### Växjö

### University

School of Mathematics and System Engineering
**Reports from MSI - Rapporter från MSI**

### Hatice Yalman

### Change Point Estimation for Stochastic

### Differential Equations

Bachelor’s Thesis Mathematics

2009

**Abstract**

A stochastic differential equation driven by a Brownian motion where the dispersion is determined by a parameter is considered. The parameter undergoes a change at a certain time point. Estimates of the time change point and the parameter, before and after that time, is considered.The estimates were presented in Lacus 2008. Two cases are consid-ered: (1) the drift is known, (2) the drift is unknown and the dispersion space-independent. Applications to Dow-Jones index 1971-1974 and Goldmann-Sachs closings 2005– May 2009 are given.

**Key-words:** Brownian motion, stochastic differential equations, Ornstein-Uhlenbeck,
change points, estimates, simulations, closings, returns, Dow-Jones, Goldman-Sachs.

**Abstract**

Bu tezi yazarken amacimiz stochastic differensiyel esitliginden yararlanarak parametreye bagli olan gercek degisimin oldugu degeri bulmaktir. Bu degeri bulmak icin once bazi verilerin bilindigi, sonra bu degerlerin bilinmedigi kabul edilerek gercek degisimin oldugu degeri bulmak icin bazi islemler yapilmistir.

**Key-words:**

**Contents**

**1** **Overview** **1**

**2** **Introduction to the Brownian motion and stochastic differential equations** **1**

**3** **Change point estimation** **1**

3.1 Change point estimation with known drift . . . 2 3.2 Change Point Estimation With Unknown Drift . . . 8

**4** **appendix** **19**

4.1 Typical simulation of an SDE with change-point . . . 19 4.2 Known drift . . . 19 4.3 Unknown drift . . . 20

**1**

**Overview**

Much of this work is inspired by [2]

In section 2;We gave a brief introduction of a Brownian motion and Stochastic differ-ential equation.

In section 3;The model and the estimates first with known drift and secondly with unknown drift.The estimates are applied to real data.

**2**

**Introduction to the Brownian motion and stochastic differential**

**equations**

*A random variable is said to be N(0,1) if it has density function f(x) = e−x*2/2/√2π,

*x*_{∈ R.}

*The process W* _{= {W}t*: t* >= 0} is a Brownian motion if

*(i) Wt* *is continuous and W*0= 0

*(ii) the value of Wt*/√*t is N(0,1)*

*(iii) the increment Ws+t−Ws* is N*(0,t), i.e. (Ws+t−Ws*)/√*t is N(0,1), and the *

incre-ments are independent of F*s, the history of what the process did up to time s.*

*These are both necessary and sufficient conditions for a process W to be a Brownian*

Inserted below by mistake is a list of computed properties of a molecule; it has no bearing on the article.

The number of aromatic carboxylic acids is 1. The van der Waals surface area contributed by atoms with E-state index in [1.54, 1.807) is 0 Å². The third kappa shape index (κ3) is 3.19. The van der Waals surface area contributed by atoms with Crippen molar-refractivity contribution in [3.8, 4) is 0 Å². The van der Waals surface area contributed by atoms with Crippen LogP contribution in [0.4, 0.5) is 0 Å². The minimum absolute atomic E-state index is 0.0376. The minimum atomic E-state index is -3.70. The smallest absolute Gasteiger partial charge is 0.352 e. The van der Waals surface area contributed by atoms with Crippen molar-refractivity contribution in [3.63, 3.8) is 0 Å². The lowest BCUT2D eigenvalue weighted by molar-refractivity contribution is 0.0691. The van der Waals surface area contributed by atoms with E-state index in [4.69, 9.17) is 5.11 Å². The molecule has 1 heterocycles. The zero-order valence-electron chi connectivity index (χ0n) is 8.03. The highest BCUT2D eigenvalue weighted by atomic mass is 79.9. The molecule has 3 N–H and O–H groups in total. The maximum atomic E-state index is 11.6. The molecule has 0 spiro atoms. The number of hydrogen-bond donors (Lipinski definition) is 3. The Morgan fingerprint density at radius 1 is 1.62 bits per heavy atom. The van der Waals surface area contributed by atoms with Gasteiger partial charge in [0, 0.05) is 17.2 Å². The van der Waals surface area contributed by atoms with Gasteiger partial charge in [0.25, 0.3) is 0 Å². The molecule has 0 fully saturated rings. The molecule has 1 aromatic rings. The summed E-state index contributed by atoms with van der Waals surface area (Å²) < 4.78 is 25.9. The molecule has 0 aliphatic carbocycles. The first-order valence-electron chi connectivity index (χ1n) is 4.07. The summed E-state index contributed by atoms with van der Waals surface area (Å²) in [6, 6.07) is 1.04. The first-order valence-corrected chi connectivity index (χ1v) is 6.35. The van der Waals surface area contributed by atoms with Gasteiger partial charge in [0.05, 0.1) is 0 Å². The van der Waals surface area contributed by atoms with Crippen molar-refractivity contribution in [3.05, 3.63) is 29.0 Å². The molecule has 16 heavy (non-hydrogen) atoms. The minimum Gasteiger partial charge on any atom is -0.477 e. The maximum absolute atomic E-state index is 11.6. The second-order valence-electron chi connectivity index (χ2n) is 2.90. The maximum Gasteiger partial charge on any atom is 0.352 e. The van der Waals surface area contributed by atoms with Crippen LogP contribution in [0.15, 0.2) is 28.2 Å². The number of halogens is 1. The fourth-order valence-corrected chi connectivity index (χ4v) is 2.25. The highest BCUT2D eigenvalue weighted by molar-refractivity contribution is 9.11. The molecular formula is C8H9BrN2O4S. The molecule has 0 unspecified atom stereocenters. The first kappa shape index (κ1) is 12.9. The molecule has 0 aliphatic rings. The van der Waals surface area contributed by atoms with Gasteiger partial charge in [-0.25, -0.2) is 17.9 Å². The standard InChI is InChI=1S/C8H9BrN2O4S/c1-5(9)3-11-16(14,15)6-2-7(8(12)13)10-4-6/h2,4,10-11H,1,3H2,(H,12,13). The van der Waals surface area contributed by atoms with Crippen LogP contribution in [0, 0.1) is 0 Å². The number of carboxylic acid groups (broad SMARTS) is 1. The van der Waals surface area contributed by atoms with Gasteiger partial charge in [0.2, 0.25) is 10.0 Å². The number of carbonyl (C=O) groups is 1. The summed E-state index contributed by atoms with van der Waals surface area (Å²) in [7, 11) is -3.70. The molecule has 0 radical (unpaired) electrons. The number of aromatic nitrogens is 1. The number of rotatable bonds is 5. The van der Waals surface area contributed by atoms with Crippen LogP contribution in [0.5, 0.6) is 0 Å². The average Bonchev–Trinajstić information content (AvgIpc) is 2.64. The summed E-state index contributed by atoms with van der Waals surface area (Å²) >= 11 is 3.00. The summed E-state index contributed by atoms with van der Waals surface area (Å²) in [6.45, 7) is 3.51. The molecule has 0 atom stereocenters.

motion.

Shortly: a Brownian motion is a continuous-time stochastic process_{{W}t*: t*≥ 0} such

*that Wt*/√*t is N(O,1).*

A SDE is a differential equation typically written in a form

*dXt= b(x)dt +*σ*(x)dW* (2.1)

*where W is a BM. We can do an infintesimal interpretation: As the time goes from t to*

*dt,X is moving a time dX given by (2.1), where*

*dW* =√*dtN*(0, 1). (2.2)

*or in other words, W _{t}_{+dt}*

*= Wt+ dW , where dW is given by (2.2) and similarly, Xt+dt*=

*Xt+ dX, where dX is given from (2.1). There are number of different definitions of what*

a solution to (2.1) using stochastic integrals but we don‘t need that for this bachelor thesis.

**3**

**Change point estimation**

In this thesis we study estimation of a volatility parameter θ for stochastic differential equations which changes value after a distinct time point.

The crucial thing is that the parameterθ shifts value. In factθ =θ*(t) depends on time.*

In this thesis, for estethical reasons we we consequently writeθ instead ofθ*(t). Before a*

timeτ0it has a valueθ1and afterτ0,θ =θ2:

θ =

θ1*, t ≤*τ0

θ2*, t >*τ0

(3.1) We assume throughout, without loss of generality, thatθ1 andθ2 are non-negative. The

reason is thatσ*(Xt)dW has the same distribution as −*σ*(Xt)dW (talking infinitesmal; the*

0 0.2 0.4 0.6 0.8 1 −4 −3 −2 −1 0 1 2 3 4 5

*Figure 3.1: Simulated data X given by dXt= Xtdt*+θ*dWt*, whereθ *= 1 for t <*τ0= 0.5

andθ * _{= 10 for t ≥}*τ0

**3.1** **Change point estimation with known drift**

In this section we consider estimation of the parameterθ and τ0 given by (3.1) for the

SDE

*dXt= b(Xt)dt +*θσ*(Xt)dWt*, (3.2)

*where the drift b and the dispersion*σ are known functions.

In this chapter we produce approximate solutions of (3.2) with Euler-Maruyama
sim-ulations during a time interval*[0, T ]*

*Xi*+1*= Xi+ b(Xi*)∆*n*+θσ*(Xi)(Wi*+1*−Wi*) (3.3)

where∆*i= ti*+1*− ti= T /(n − 1), Wi*+1*−Wi*is a normal (Gaussian) random number with

mean zero and standard deviation√∆*i. By the notation Xiand Wiin (3.3 we mean Xti*and

*Wti*, respectively. That notation was also made due to estethical reasons. A simulation of

(3.3) is in Figure 3.1. The reason why Euler-Maruyama simulations are performed is to check the validity of estimates ofθ1,θ2andτ0presented below.

*The problem setup is now as follows. Assume we know the functions b(x) and*σ*(x),*

*initial value X*0and a trajectory*{Xt} at gridpoint 0 = t*0*< t*1*< . . . < tn= T , but we don’t*

knowθ1,θ2, and change time pointτ0. How do we then estimateθ1,θ2andτ0?

To estimateθ1, θ2 andτ0 we do as follows. First we explain the algorithm and then

summarize it. Let

*Zi*=
*(Xi*+1*− Xi) − b(Xi*)∆*n*
√_{∆}